When was the last time I let pen flow on paper? To flood papyrus with ink? I remember when I was shy in my early twenties, my writing used to flow like poetry and had emotive qualities to them. I wrote from emotions and a truth deep within myself. Emotiveness, however, is a luxury I lost when I entered journalism.

It is a profession that invites – no, instils truth in facts. Poetic license is rare and is far and few between. In the pursuit of truth, I abandoned emotions. My writing became analytical, descriptive – but rarely ever did it strip away one down to naked emotion. To feel pain, love, life, anguish and frustration between letters, words and paragraphs.

My foray into postgraduate studies has only crystalised that further.  To ground theory in evidence, and to write clearly without prejudice nor influence. Authors like Naguib Mahfouz and George Orwell, however, taught me the lesson about truth in fiction. Maybe not the truth of the natural and social world. But the truth about humanity. To acknowledge and immerse oneself in the ocean of emotions. Literature is about speaking truth. Not just to power, but to truth itself.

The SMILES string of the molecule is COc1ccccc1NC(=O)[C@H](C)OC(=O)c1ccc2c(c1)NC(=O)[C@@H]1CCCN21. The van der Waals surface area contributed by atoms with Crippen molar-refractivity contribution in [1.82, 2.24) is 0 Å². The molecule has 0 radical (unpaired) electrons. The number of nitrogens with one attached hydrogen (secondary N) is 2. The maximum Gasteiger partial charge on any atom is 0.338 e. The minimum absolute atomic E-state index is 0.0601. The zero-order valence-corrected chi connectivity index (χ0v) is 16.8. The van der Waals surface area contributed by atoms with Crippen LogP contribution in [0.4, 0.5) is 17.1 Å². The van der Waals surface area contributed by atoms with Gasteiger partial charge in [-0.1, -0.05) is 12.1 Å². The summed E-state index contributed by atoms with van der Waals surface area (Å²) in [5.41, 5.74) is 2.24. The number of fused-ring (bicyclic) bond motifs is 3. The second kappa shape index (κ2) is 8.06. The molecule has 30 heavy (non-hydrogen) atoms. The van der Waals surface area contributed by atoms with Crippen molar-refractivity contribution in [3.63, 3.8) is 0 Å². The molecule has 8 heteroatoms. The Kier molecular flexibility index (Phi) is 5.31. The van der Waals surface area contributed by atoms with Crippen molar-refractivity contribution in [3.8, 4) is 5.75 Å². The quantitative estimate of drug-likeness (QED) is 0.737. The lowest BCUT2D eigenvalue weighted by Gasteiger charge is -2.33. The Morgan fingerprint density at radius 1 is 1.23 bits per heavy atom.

The last time I had found myself truly enchanted by a piece of literature was Neil Gaiman’s The Ocean at the End of the Lane, three years ago. So immersive was his story, that I emerged from the waters with inexplicable emotions. Fiction is a window through which we can hold a mirror to ourselves. And perhaps for the longest time, I hadn’t allowed myself to look in the mirror.

In the past three years since, I’ve only read a handful of literature or fiction. Non-fiction has crept itself into the forefront. Have I abandoned humanity in search of a positivist enlightenment? Naguib Mahfouz’s Cairo Trilogy is another instance which I remember vividly. I had spent over three months slowly savouring the generational epic of a patriarch in the midst of a national revolution. Never had emotions been written with finesse yet so much impact. What the characters felt, I felt.

Because it spoke to an intrinsic truth only literature and unbounded prose could narrate about human emotions. Even now, as I write, I feel a restraint. A trained instinct for a selection of words, as opposed to a natural flow of the mind. I wish I could write like poetry once more. To let loose all onto the page. If it needs to flood, then so be it.